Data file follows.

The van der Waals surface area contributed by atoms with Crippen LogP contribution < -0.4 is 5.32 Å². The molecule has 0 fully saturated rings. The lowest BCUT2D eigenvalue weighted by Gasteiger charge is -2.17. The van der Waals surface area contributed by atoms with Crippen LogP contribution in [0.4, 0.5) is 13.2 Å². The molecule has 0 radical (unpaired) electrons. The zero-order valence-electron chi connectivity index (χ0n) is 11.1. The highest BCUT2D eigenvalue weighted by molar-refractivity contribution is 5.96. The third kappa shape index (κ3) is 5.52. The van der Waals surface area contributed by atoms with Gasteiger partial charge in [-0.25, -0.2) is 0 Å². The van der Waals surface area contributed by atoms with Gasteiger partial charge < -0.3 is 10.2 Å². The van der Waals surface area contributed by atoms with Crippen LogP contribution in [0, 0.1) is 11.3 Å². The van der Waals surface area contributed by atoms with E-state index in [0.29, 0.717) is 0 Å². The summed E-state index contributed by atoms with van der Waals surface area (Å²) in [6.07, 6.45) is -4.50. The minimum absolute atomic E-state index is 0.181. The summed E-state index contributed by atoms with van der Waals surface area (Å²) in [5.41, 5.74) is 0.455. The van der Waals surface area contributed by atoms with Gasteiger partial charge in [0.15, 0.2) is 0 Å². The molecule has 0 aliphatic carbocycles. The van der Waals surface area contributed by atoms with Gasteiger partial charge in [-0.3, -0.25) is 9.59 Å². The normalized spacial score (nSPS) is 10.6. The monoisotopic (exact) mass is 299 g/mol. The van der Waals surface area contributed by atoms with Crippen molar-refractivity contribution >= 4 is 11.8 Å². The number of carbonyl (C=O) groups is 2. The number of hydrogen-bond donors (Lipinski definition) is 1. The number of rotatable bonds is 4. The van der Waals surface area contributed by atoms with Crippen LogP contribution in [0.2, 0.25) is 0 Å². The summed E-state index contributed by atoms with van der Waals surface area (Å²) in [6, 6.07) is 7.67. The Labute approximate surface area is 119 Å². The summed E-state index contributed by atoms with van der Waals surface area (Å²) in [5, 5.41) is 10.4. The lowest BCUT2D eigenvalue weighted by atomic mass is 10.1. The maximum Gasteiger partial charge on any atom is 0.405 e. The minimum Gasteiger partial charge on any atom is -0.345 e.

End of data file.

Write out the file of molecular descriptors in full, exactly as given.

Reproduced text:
The van der Waals surface area contributed by atoms with Crippen LogP contribution < -0.4 is 5.32 Å². The molecule has 0 fully saturated rings. The lowest BCUT2D eigenvalue weighted by Gasteiger charge is -2.17. The van der Waals surface area contributed by atoms with Crippen LogP contribution in [0.4, 0.5) is 13.2 Å². The molecule has 0 radical (unpaired) electrons. The zero-order valence-electron chi connectivity index (χ0n) is 11.1. The highest BCUT2D eigenvalue weighted by molar-refractivity contribution is 5.96. The third kappa shape index (κ3) is 5.52. The van der Waals surface area contributed by atoms with Gasteiger partial charge in [-0.25, -0.2) is 0 Å². The van der Waals surface area contributed by atoms with Gasteiger partial charge < -0.3 is 10.2 Å². The van der Waals surface area contributed by atoms with Crippen LogP contribution in [0, 0.1) is 11.3 Å². The van der Waals surface area contributed by atoms with E-state index in [0.29, 0.717) is 0 Å². The summed E-state index contributed by atoms with van der Waals surface area (Å²) in [6.07, 6.45) is -4.50. The minimum absolute atomic E-state index is 0.181. The summed E-state index contributed by atoms with van der Waals surface area (Å²) in [5.41, 5.74) is 0.455. The van der Waals surface area contributed by atoms with Gasteiger partial charge in [0.15, 0.2) is 0 Å². The molecule has 0 aliphatic carbocycles. The van der Waals surface area contributed by atoms with Gasteiger partial charge in [-0.3, -0.25) is 9.59 Å². The normalized spacial score (nSPS) is 10.6. The monoisotopic (exact) mass is 299 g/mol. The van der Waals surface area contributed by atoms with Crippen molar-refractivity contribution >= 4 is 11.8 Å². The number of carbonyl (C=O) groups is 2. The number of hydrogen-bond donors (Lipinski definition) is 1. The number of rotatable bonds is 4. The van der Waals surface area contributed by atoms with Crippen LogP contribution in [0.2, 0.25) is 0 Å². The summed E-state index contributed by atoms with van der Waals surface area (Å²) in [6, 6.07) is 7.67. The Labute approximate surface area is 119 Å². The summed E-state index contributed by atoms with van der Waals surface area (Å²) in [5, 5.41) is 10.4. The lowest BCUT2D eigenvalue weighted by atomic mass is 10.1. The maximum Gasteiger partial charge on any atom is 0.405 e. The minimum Gasteiger partial charge on any atom is -0.345 e.